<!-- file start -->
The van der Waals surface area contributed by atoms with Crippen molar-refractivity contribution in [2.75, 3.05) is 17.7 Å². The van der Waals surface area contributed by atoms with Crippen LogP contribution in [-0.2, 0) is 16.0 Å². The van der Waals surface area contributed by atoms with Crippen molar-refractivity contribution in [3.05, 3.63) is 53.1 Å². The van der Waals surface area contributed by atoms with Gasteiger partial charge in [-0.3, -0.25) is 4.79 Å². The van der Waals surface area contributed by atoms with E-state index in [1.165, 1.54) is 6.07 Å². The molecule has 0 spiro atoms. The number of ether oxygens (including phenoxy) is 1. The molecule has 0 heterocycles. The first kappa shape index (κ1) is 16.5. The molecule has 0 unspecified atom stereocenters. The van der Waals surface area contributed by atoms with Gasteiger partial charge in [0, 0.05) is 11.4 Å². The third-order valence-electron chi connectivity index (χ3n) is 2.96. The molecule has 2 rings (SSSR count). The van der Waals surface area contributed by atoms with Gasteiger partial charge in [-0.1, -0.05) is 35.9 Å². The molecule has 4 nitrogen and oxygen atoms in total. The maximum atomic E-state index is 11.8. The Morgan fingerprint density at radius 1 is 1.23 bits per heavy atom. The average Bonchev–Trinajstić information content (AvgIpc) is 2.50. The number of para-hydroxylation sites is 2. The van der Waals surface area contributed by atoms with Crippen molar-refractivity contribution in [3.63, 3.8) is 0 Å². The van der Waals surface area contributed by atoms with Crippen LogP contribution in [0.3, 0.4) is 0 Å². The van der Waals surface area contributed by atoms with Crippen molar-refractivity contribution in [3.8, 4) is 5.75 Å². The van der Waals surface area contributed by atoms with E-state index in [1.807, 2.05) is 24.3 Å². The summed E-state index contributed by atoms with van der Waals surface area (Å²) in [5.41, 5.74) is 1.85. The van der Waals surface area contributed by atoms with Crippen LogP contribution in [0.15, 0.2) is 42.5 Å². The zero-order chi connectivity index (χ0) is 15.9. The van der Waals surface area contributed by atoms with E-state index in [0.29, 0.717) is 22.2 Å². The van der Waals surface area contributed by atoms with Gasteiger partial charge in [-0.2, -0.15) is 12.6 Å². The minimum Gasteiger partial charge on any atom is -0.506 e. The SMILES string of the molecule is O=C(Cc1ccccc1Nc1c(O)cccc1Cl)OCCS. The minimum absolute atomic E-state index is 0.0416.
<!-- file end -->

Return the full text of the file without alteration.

The van der Waals surface area contributed by atoms with Crippen molar-refractivity contribution in [2.75, 3.05) is 17.7 Å². The van der Waals surface area contributed by atoms with Crippen LogP contribution in [-0.2, 0) is 16.0 Å². The van der Waals surface area contributed by atoms with Crippen molar-refractivity contribution in [3.05, 3.63) is 53.1 Å². The van der Waals surface area contributed by atoms with Gasteiger partial charge in [-0.3, -0.25) is 4.79 Å². The van der Waals surface area contributed by atoms with E-state index in [1.165, 1.54) is 6.07 Å². The molecule has 0 spiro atoms. The number of ether oxygens (including phenoxy) is 1. The molecule has 0 heterocycles. The first kappa shape index (κ1) is 16.5. The molecule has 0 unspecified atom stereocenters. The van der Waals surface area contributed by atoms with Gasteiger partial charge in [0, 0.05) is 11.4 Å². The third-order valence-electron chi connectivity index (χ3n) is 2.96. The molecule has 2 rings (SSSR count). The van der Waals surface area contributed by atoms with Gasteiger partial charge in [-0.1, -0.05) is 35.9 Å². The molecule has 4 nitrogen and oxygen atoms in total. The maximum atomic E-state index is 11.8. The Morgan fingerprint density at radius 1 is 1.23 bits per heavy atom. The average Bonchev–Trinajstić information content (AvgIpc) is 2.50. The number of para-hydroxylation sites is 2. The van der Waals surface area contributed by atoms with Crippen molar-refractivity contribution in [3.63, 3.8) is 0 Å². The van der Waals surface area contributed by atoms with Crippen LogP contribution in [0.3, 0.4) is 0 Å². The van der Waals surface area contributed by atoms with Crippen molar-refractivity contribution in [3.8, 4) is 5.75 Å². The van der Waals surface area contributed by atoms with E-state index in [1.807, 2.05) is 24.3 Å². The summed E-state index contributed by atoms with van der Waals surface area (Å²) in [5.41, 5.74) is 1.85. The van der Waals surface area contributed by atoms with Crippen LogP contribution in [0.15, 0.2) is 42.5 Å². The zero-order chi connectivity index (χ0) is 15.9. The van der Waals surface area contributed by atoms with E-state index in [0.29, 0.717) is 22.2 Å². The van der Waals surface area contributed by atoms with Gasteiger partial charge in [-0.2, -0.15) is 12.6 Å². The minimum Gasteiger partial charge on any atom is -0.506 e. The SMILES string of the molecule is O=C(Cc1ccccc1Nc1c(O)cccc1Cl)OCCS. The minimum absolute atomic E-state index is 0.0416.